African American freshman students at UNC Asheville: a strategy for retention and success

WCU Author/Contributor (non-WCU co-authors, if there are any, appear on document)
Melanie Fox (Creator)
Western Carolina University (WCU )
Web Site:
Kofi Lomotey

Abstract: Enrollment of African American students at predominantly white institutions has seen substantial growth since the late 1970s due in great part to federal legislation such as affirmative action and other access-focused policies. Broad specified judicial actions like these should have eased the path for public universities to welcome and retain African American students in large numbers (Bobo, 1998). However, multiple issues continue to exist that thwart university access and success, and African Americans continue to drop out at high rates, especially in their freshman year (Townsend, 2007). These problems include complex university cultures, continued lack of access, poor academic preparation, low sense of belonging, and challenging social and academic climates. Research demonstrates that African American students, once admitted to college, continue to believe they do not belong in these educational settings (Harper & Griffin, 2011). We must improve the retention and success of these students by providing programs and resources that facilitate their social and academic transition into the collegiate environment. In this disquisition, I address the impact of a residential living learning community specifically for African American students, called SANKOFA. The hope is that having a group of students with similar cultural backgrounds in addition to providing specific training of faculty and staff to facilitate coursework and educational programming for this population, the sense of belonging to UNC Asheville will increase for these students. Once integrated, their opportunities for success in that first year of college can improve, which enhances their chances of graduation by almost 40% (Smedley, B.D., 2000).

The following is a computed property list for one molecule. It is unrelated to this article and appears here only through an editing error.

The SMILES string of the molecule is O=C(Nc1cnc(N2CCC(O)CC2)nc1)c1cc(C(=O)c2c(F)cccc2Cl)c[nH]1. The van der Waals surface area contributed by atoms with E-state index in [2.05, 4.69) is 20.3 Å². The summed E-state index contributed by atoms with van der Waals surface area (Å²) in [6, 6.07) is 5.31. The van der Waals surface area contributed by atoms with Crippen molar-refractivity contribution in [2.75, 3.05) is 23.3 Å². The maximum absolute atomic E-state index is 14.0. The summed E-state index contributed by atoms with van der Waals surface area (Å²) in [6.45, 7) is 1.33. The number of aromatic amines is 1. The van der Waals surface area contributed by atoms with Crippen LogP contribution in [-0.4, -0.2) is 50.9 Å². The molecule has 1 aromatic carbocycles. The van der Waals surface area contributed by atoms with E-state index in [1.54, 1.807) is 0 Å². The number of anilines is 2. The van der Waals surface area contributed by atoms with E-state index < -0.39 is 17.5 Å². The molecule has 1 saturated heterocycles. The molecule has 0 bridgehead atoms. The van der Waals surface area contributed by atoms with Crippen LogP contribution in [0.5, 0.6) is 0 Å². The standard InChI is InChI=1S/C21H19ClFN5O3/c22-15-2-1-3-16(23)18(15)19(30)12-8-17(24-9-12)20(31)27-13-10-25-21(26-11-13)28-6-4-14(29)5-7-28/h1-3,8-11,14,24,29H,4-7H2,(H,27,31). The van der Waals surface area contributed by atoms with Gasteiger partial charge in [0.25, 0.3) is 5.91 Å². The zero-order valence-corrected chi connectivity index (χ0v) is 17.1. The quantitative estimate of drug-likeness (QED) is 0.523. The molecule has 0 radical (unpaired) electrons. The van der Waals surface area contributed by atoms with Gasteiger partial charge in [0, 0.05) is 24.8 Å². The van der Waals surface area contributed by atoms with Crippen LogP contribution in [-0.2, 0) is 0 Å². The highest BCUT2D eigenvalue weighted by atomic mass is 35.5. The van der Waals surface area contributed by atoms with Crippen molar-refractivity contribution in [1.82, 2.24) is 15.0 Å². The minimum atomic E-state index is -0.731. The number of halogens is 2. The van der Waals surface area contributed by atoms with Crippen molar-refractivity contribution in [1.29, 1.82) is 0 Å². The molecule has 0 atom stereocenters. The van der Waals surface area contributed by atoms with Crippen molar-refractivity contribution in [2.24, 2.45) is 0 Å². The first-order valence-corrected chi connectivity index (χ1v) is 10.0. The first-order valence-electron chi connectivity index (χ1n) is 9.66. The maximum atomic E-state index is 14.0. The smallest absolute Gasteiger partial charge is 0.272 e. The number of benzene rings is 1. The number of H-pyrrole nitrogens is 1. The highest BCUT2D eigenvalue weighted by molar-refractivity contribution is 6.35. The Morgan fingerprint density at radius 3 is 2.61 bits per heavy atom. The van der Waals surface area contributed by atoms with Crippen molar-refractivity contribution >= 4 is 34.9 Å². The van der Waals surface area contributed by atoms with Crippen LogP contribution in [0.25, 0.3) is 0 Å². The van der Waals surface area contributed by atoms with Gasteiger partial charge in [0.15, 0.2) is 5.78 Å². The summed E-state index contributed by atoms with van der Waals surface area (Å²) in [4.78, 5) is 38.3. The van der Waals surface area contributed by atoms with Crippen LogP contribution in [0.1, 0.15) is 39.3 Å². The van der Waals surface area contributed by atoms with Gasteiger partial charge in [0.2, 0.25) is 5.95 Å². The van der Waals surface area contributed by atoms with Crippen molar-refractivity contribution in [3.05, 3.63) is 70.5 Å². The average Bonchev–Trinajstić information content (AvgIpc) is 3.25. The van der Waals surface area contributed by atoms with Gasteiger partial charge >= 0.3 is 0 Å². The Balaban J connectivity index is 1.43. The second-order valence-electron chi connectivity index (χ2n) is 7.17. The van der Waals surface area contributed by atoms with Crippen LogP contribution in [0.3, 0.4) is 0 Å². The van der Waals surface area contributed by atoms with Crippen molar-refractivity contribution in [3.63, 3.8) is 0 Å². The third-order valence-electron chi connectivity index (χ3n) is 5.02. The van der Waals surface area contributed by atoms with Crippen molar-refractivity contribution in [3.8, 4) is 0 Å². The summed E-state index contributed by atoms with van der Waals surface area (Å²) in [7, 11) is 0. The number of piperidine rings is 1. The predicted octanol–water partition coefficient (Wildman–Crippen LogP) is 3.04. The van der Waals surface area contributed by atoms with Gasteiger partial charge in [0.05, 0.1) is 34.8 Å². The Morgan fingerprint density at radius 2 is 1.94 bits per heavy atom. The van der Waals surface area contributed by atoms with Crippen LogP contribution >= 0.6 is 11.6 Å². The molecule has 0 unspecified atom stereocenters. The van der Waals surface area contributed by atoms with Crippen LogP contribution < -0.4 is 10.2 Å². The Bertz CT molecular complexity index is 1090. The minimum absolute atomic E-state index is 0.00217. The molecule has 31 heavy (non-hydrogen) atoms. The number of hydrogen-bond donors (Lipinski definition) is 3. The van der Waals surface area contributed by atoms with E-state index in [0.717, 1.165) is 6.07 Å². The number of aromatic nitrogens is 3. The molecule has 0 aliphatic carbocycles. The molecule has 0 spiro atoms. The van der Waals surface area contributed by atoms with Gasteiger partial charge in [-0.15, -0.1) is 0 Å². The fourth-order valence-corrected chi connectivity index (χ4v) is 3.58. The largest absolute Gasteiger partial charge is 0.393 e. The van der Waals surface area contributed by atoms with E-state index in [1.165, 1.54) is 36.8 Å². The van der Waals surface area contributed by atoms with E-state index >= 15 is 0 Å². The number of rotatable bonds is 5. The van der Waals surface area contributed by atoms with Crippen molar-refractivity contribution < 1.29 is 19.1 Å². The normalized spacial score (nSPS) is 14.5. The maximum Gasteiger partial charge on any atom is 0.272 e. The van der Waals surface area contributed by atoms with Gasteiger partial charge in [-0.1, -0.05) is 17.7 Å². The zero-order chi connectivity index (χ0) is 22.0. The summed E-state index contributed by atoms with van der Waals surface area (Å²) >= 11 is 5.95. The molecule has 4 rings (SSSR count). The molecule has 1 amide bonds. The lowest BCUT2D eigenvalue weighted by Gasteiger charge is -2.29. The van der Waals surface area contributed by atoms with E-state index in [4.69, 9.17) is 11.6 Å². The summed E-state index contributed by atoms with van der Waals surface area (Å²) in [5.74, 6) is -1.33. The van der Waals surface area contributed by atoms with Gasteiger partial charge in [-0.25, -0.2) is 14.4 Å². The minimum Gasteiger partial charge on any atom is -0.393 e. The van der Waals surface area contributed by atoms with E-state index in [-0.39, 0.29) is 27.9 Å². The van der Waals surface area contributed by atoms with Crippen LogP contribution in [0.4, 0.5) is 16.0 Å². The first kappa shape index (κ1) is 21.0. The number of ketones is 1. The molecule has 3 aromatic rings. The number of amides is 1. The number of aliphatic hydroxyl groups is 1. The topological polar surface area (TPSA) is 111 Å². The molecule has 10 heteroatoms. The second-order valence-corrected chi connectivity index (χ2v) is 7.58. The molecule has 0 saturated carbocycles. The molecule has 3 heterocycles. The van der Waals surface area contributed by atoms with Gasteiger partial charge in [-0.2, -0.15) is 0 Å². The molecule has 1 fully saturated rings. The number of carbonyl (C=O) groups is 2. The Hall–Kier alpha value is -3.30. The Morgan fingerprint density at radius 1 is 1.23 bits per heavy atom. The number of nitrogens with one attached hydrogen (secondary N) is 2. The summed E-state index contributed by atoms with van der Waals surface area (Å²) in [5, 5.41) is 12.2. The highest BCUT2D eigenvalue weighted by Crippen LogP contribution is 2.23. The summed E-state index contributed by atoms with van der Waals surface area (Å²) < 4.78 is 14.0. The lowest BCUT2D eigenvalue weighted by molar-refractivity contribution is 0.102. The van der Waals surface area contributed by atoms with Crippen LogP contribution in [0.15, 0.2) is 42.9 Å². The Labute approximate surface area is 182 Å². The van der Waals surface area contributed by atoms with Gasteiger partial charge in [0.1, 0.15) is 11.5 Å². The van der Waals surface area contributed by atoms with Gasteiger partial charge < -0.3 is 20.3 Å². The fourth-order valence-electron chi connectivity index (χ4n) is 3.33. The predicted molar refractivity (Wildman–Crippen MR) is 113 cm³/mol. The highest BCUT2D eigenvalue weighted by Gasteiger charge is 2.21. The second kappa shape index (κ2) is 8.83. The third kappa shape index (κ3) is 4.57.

Additional Information

Language: English
Date: 2019
African American Students, Freshman, Higher Education, Retention, Success
College freshmen -- North Carolina -- Asheville -- Case studies
African American college students -- North Carolina -- Asheville -- Case studies
University of North Carolina at Asheville -- Case studies
College dropouts -- North Carolina -- Asheville -- Prevention -- Case studies
Academic achievement -- North Carolina -- Asheville -- Case studies
College student development programs -- North Carolina -- Asheville -- Case studies

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